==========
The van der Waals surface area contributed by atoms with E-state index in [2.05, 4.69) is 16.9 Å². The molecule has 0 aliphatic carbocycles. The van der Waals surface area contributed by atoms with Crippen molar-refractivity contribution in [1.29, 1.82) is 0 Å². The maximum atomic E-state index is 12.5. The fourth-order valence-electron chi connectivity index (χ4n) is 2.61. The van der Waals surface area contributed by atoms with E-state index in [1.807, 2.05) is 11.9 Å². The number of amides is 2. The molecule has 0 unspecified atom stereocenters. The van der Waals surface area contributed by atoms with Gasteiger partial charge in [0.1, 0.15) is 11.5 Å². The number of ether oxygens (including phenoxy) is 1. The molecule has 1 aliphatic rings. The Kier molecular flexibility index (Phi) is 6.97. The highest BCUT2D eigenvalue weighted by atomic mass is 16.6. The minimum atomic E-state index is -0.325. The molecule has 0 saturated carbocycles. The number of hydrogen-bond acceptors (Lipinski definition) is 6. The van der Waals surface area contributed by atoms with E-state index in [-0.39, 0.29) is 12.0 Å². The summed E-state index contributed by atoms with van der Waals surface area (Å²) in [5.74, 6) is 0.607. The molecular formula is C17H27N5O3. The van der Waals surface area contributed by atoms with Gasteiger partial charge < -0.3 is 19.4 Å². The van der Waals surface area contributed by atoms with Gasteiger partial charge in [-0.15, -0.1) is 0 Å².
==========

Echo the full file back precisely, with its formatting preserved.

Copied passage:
The van der Waals surface area contributed by atoms with E-state index in [2.05, 4.69) is 16.9 Å². The molecule has 0 aliphatic carbocycles. The van der Waals surface area contributed by atoms with Crippen molar-refractivity contribution in [1.29, 1.82) is 0 Å². The maximum atomic E-state index is 12.5. The fourth-order valence-electron chi connectivity index (χ4n) is 2.61. The van der Waals surface area contributed by atoms with E-state index in [1.807, 2.05) is 11.9 Å². The number of amides is 2. The molecule has 0 unspecified atom stereocenters. The van der Waals surface area contributed by atoms with Gasteiger partial charge in [0.1, 0.15) is 11.5 Å². The number of ether oxygens (including phenoxy) is 1. The molecule has 1 aliphatic rings. The Kier molecular flexibility index (Phi) is 6.97. The highest BCUT2D eigenvalue weighted by atomic mass is 16.6. The minimum atomic E-state index is -0.325. The molecule has 0 saturated carbocycles. The number of hydrogen-bond acceptors (Lipinski definition) is 6. The van der Waals surface area contributed by atoms with E-state index in [-0.39, 0.29) is 12.0 Å². The summed E-state index contributed by atoms with van der Waals surface area (Å²) in [5.74, 6) is 0.607. The molecular formula is C17H27N5O3. The van der Waals surface area contributed by atoms with Gasteiger partial charge < -0.3 is 19.4 Å². The van der Waals surface area contributed by atoms with Gasteiger partial charge in [-0.15, -0.1) is 0 Å².